Topical Collection "Massive Open Online Courses"

Editor

Prof. Dr. Ebba Ossiannilsson
E-Mail Website1 Website2
Collection Editor
Swedish Association for Distance Education and International Council for Open and Distance Education, Lund, 222 35, Sweden
Interests: Product Innovation; Enterprise Integration Engineering; Concurrent Engineering; Rapid Product Development
Special Issues and Collections in MDPI journals

Topical Collection Information

Dear Colleagues,

The speed of digitization is constantly challenging and affecting the ways we live, learn, work, and relate to each other. More people are connected to the Internet than ever before, using digital devices and services for work, and for all aspects of their life, also for learning. In part this has been fueled by the rise of mobile broadband, which every day ensures the participation of more peoples around the globe, in the digital economy. New technologies have also proliferated over the past decade—some even more recently—artificial intelligence, big data, blockchain, cloud computing, Internet of Things, machine learning, mobile applications, nanotechnology, and 3D printing among others. These will drive profound change in our daily lives over the coming decade, radically altering how we consume, produce, learn, and work. And as with all transformational changes, they present us with great opportunity, and significant challenges too. These challenges require new skills and competencies which again has led to an increasing focus on and demand for lifelong learning by society. While digitization throws up new challenges, it is also the solution to address these. Through enabling accessibility and flexible delivery of new competency training, lifelong learning can be made available to all.

Because of this transformation, all global organizations, such as UNESCO, Commonwealth of Learning, OECD, the European Commission, and others around the globe, call for opening up education in all means:

…turn international policy statements into actions to ensure equity, access, and quality which encourages countries to provide inclusive, equitable, quality education and life-long learning opportunities for all. In particular, this is to respond to the scale and urgency of need for higher education in the period 2015 to 2030 due to the expected massive growth of students.

Education transforms lives and is at the heart of UNESCO’s mission to build peace, eradicate poverty and drive sustainable development. UNESCO believes that education is a human right for all throughout life and that access must be matched by quality. UNESCO leads the Global Education 2030 Agenda through Sustainable Development Goal 4. The roadmap to achieve this is the Education 2030 Framework for Action (FFA).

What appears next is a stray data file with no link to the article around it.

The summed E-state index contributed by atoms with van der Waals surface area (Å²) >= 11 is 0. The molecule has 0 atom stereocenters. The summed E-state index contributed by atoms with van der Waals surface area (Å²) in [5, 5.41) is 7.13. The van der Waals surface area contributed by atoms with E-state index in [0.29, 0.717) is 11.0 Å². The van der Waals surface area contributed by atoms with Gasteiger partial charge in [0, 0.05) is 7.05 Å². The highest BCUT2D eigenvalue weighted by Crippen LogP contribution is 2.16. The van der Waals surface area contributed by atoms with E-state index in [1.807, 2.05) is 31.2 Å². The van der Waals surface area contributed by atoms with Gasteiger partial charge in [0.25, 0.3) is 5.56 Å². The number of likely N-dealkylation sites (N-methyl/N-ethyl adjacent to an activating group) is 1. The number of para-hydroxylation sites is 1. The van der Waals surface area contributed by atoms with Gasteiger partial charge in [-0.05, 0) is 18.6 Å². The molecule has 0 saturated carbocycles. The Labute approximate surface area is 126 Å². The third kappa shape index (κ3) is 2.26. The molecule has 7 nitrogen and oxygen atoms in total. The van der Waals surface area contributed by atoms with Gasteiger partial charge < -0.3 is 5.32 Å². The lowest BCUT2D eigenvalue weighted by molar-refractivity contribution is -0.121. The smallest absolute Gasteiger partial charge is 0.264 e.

Global actions aim to encourage, facilitate, and embrace the power of online, open and flexible Higher Education for the future we want for a sustainable global development, and to allow education for all, at any time, from anywhere, by any person, at any time and on any device. Thus, we have to concentrate, what is on the horizon related to the entire concept of opening up education. MOOCs (Massive Open Online Courses) provides offers and resources as never before. New business models are seen, not just branding and common goods, but also, for example, MOOCs are used both for lifelong learning, nano degrees, and degrees, but also as continuing professional development (CPD), and not least of all, to meet the enormous higher education updates for refugees. MOOCs have also highlighted pedagogical questions for open online learning, as we can not educate today’s students with methods from the past century, for a future we do not know anything about. There are huge needs for innovations and entrepreneurship to meet demands in the global society today, and tomorrow. Opening up education requires also that we go beyond MOOCs and OERs (Open Educational Resources) and also to find new opportunities for learning, especially for personal learning, just for me and just in time learning.

We very much welcome your contribution of your research and/or policy statements.

Education Sciences is an open access journal, so we are welcoming articles continuously.

We will especially address some burning themes:

  • MOOCs to reach the SDG4 goals
  • Open online learning beyond MOOCs
  • Innovation in global open online learning
  • New pedagogy and learning engagement
  • MOOCs, and innovative learning spaces
  • Can MOOCs address the need to “skill” the population around the globe for the 21st century?
  • The next generation of learners, teachers, managers, administrators
  • Opening up learning to ensure equity, access, and quality
  • Credentialization and recognition of MOOC-based learning
  • Stakeholders for MOOCs
  • Business models for MOOCs
  • Learners success stories
  • If MOOCs are the answers, what are the questions?